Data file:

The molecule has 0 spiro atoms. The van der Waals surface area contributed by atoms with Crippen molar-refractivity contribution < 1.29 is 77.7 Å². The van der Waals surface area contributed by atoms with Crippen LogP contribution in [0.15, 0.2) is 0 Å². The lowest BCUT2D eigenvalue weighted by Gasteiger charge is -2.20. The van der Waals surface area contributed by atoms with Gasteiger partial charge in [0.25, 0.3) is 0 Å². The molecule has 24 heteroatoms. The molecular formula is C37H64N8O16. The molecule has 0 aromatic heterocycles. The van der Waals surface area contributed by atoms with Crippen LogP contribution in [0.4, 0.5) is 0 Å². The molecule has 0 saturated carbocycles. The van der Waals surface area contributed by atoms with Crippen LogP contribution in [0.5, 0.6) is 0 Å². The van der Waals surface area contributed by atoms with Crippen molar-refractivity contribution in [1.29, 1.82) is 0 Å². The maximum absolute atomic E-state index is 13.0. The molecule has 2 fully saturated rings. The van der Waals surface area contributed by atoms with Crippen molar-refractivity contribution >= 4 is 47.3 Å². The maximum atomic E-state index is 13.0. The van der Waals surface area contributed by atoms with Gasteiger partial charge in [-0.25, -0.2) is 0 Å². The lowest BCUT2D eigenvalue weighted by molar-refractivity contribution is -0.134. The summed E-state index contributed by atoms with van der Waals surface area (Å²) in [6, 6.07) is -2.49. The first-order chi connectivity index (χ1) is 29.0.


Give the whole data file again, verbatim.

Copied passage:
The molecule has 0 spiro atoms. The van der Waals surface area contributed by atoms with Crippen molar-refractivity contribution < 1.29 is 77.7 Å². The van der Waals surface area contributed by atoms with Crippen LogP contribution in [0.15, 0.2) is 0 Å². The lowest BCUT2D eigenvalue weighted by Gasteiger charge is -2.20. The van der Waals surface area contributed by atoms with Gasteiger partial charge in [0.25, 0.3) is 0 Å². The molecule has 24 heteroatoms. The molecular formula is C37H64N8O16. The molecule has 0 aromatic heterocycles. The van der Waals surface area contributed by atoms with Crippen LogP contribution in [0.4, 0.5) is 0 Å². The molecule has 0 saturated carbocycles. The van der Waals surface area contributed by atoms with Crippen LogP contribution in [0.5, 0.6) is 0 Å². The van der Waals surface area contributed by atoms with Crippen molar-refractivity contribution in [1.29, 1.82) is 0 Å². The maximum absolute atomic E-state index is 13.0. The molecule has 2 fully saturated rings. The van der Waals surface area contributed by atoms with Crippen molar-refractivity contribution >= 4 is 47.3 Å². The maximum atomic E-state index is 13.0. The van der Waals surface area contributed by atoms with Gasteiger partial charge in [-0.25, -0.2) is 0 Å². The lowest BCUT2D eigenvalue weighted by molar-refractivity contribution is -0.134. The summed E-state index contributed by atoms with van der Waals surface area (Å²) in [6, 6.07) is -2.49. The first-order chi connectivity index (χ1) is 29.0.